What is asbestos?
Asbestos is a naturally occurring mined material, which consists of tiny fibres. It is a very useful building product because it is easily shaped, fireproof and cheap. It was widely used in the building industry, until the adverse health effects of exposure to loose asbestos fibres were widely known
Why may asbestos be a problem?
Asbestos cannot harm anybody unless they breathe in asbestos fibres. Therefore, products containing asbestos do not normally present a problem unless they become damaged or worn, and the asbestos fibres are released into the air.
If this happens, the fibres can be breathed deep into the lung where they may stay for a long time.
When very high levels of these fibres are breathed in there is a risk of lung diseases.
People who have worked with asbestos for many years (e.g. those in the building trades), or have washed the dusty clothing of those who worked with asbestos, are most likely to be affected. These people are now protected by law, including the Control of Asbestos regulations 2012.
How can I identify products or materials containing asbestos
You can’t. The only way to tell for sure is to have a sample taken and sent for analysis.
This is a specialist job which can only be carried out by specially licensed contractors
What should I do?
If you have been told or suspect there is asbestos in your home – don’t worry. It is very unlikely that the levels of any asbestos fibres found in your home will be harmful. Asbestos products cannot harm you unless there are loose fibres which can be breathed in over a period of time.
It is usually best to leave asbestos materials in good condition where they are, because removal can lead to higher levels of fibres in the air for some time.
Sometimes it is dangerous to have asbestos materials removed. For example fire protection materials cannot be removed unless they are replaced with a suitable alternative.
If you think you might have damaged asbestos materials in your home you should tell
us straight away.
High, short-term exposure to asbestos fibres can happen during DIY work. You should avoid sanding and drilling any materials containing asbestos. You must not attempt to remove any asbestos without asking our permission first.
How can Winchester City Council help?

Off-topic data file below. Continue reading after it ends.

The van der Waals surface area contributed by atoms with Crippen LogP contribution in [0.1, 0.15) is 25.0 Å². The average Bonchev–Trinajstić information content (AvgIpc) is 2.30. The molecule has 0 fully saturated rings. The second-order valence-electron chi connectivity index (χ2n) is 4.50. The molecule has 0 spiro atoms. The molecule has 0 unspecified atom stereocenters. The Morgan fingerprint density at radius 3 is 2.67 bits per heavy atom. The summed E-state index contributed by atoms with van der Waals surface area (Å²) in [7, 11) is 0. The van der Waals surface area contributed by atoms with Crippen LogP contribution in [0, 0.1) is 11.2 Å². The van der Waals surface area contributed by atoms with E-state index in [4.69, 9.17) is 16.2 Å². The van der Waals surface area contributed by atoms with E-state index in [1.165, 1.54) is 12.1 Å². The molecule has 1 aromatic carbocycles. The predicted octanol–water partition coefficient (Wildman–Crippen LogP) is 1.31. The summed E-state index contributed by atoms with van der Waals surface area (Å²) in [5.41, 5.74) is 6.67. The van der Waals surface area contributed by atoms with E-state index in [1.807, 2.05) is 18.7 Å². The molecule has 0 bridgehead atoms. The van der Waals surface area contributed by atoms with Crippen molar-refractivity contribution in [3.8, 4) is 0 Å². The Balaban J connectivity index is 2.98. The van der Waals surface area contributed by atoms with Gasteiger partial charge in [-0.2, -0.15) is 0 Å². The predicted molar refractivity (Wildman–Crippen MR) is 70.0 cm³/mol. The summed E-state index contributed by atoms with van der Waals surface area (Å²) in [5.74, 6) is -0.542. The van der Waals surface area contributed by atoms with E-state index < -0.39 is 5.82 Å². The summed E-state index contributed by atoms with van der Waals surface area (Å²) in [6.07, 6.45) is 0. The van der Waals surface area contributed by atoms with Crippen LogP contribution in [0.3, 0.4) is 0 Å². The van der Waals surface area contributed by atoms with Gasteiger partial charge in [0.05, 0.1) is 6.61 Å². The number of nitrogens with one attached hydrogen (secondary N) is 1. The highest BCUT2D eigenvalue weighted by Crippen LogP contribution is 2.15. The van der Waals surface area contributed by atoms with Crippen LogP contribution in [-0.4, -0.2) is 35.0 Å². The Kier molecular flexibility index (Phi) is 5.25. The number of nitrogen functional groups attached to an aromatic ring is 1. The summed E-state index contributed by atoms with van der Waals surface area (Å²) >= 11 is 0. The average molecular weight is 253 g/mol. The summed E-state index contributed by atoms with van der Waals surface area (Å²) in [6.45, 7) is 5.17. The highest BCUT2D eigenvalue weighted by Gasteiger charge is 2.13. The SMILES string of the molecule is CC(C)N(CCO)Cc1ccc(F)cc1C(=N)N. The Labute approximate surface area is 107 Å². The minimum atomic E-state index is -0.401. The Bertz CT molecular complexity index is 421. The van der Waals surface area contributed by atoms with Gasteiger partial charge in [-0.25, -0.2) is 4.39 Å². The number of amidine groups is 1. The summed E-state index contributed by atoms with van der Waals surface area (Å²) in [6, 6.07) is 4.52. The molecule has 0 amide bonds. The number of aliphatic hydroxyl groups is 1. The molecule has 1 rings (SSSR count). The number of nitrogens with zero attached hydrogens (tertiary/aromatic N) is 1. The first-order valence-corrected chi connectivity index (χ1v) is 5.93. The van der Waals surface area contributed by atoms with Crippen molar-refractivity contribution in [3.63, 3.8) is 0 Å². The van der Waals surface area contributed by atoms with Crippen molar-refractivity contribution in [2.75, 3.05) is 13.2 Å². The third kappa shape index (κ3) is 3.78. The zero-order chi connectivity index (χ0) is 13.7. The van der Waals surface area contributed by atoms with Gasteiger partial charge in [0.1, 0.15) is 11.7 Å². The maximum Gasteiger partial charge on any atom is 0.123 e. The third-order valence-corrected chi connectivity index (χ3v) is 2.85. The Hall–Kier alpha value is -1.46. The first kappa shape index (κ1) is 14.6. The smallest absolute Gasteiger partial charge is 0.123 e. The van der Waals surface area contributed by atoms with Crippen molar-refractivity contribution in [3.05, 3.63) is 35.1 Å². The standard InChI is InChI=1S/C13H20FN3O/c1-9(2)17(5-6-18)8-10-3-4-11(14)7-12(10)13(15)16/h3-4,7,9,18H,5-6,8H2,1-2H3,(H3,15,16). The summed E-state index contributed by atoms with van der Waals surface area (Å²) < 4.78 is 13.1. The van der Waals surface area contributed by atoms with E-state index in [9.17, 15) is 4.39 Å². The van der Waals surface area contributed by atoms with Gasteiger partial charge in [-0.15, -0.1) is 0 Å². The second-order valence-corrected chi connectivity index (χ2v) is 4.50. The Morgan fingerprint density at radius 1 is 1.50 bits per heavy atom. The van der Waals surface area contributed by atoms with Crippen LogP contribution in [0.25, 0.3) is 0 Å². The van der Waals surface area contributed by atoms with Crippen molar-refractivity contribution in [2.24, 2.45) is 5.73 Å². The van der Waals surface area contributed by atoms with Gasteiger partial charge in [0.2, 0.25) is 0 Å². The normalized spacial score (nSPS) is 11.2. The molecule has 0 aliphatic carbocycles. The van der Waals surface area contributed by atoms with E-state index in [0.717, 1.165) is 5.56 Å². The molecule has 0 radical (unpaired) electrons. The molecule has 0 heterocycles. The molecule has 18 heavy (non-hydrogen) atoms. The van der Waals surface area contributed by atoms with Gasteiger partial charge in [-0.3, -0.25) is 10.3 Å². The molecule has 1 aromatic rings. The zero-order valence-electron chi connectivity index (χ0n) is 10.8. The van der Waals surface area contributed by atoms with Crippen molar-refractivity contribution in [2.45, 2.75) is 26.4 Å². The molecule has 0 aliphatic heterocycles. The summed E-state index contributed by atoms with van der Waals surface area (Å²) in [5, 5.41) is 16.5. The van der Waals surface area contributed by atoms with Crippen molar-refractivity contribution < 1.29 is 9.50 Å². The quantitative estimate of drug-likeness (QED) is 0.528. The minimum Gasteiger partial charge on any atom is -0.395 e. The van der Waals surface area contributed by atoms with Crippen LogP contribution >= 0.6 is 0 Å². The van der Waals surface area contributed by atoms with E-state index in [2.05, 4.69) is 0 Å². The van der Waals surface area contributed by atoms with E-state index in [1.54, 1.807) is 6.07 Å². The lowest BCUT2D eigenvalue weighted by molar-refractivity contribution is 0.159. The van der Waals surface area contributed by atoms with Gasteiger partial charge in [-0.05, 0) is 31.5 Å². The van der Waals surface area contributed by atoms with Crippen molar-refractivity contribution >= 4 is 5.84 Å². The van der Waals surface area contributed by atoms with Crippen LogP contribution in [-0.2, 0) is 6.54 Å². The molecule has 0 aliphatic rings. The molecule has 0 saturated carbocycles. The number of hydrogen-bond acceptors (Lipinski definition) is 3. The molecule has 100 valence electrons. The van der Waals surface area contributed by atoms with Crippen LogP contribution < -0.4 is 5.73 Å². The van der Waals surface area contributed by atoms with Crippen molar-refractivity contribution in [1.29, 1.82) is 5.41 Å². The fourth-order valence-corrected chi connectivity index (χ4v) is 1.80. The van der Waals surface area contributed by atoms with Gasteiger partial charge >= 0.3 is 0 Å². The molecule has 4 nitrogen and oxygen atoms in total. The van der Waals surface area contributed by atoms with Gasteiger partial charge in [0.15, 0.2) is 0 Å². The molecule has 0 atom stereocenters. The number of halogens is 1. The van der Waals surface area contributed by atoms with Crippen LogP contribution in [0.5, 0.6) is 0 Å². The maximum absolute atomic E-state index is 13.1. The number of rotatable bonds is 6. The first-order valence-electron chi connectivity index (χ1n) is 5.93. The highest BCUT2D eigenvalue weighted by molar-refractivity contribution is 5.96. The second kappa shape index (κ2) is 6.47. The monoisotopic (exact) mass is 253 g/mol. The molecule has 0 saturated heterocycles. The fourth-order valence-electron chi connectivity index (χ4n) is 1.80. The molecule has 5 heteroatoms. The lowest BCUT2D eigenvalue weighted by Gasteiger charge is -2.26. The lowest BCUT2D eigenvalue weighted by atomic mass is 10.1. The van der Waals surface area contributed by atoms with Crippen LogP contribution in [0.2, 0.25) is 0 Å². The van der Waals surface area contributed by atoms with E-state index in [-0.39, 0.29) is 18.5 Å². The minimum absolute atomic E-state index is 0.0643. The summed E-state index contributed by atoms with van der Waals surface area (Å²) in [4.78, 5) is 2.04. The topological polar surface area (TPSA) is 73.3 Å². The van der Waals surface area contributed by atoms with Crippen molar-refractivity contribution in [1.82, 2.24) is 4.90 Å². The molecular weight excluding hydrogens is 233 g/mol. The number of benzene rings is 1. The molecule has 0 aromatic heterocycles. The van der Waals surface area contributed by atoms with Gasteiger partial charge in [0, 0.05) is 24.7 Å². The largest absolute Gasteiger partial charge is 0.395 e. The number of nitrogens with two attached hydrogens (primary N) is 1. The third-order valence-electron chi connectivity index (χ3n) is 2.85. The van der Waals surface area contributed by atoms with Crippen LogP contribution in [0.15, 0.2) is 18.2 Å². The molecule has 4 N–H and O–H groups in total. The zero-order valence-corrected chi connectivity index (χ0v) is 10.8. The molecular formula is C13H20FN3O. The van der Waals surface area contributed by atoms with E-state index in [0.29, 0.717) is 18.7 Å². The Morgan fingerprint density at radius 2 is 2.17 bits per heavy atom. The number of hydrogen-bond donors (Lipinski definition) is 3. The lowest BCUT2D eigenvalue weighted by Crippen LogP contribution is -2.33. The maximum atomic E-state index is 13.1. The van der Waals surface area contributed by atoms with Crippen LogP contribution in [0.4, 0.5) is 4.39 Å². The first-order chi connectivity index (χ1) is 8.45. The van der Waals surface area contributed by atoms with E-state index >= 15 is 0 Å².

We regularly carry out programmed asbestos surveys to establish whether there is asbestos in council homes, and what condition it is in. Once we’ve surveyed your home we will be able to plan any additional works when undertaking future refurbishment works.
Winchester City Council has surveyed the shared parts of our sheltered schemes and blocks of flats.
Any asbestos in these areas will either be removed or sealed with special paint, or left in place and inspected every year.
Where might I find asbestos?
Building materials containing asbestos were widely used from 1930 to the mid 1980s, particularly from the 1960s onwards. This means houses and flats built or refurbished at this time may contain asbestos.
Asbestos has also been used in some heat resistant household products, such as oven gloves and ironing boards. The use of asbestos in these products decreased greatly around the mid 1980s, and since 1993 the use of asbestos in most products has been progressively banned.
It is not always easy to tell whether a product contains asbestos, because modern asbestos-free materials often look similar.
Further information can be found on the Health and Safety Executive website www.hse.gov.uk/asbestos
Different types of asbestos materials that may be found in your home
Insulating board has been used for fire protection, heat and sound insulation. It is particularly common in 1960s and 1970s ‘system-built’ housing and can be found in materials such as ducts, infill panels, ceilings tiles, and bath panels. It is unlikely to be found in buildings constructed after 1982.
Asbestos-cement is the most widely used asbestos material in homes. It was used in bath panels, soffit boards, fire surrounds, flue pipes, cold water tanks and as roofing tiles and slates. It has been commonly used as roofing and cladding for garages and sheds and also in guttering and drain pipes.
Asbestos has been used much less in these areas since 1976, but asbestos-cement products were still used, particularly in roofing and cladding products into the late 1980’s.
Asbestos-cement products are unlikely to release high levels of fibres because of the way they are made, unless they are subject to extreme abrasion (sanding).
Other building materials and products
Asbestos has been used in a variety of other building materials, for example, in decorative coatings such as textured paints and plasters, including ‘Artex’. These are still widely in place but it is unlikely that any coatings applied since 1988 have any asbestos. Heat resistant ropes, roof felts and blankets can also contain asbestos.
Further information: Please contact the Compliance Officer in Property Services, Tel. (01962) 848 222.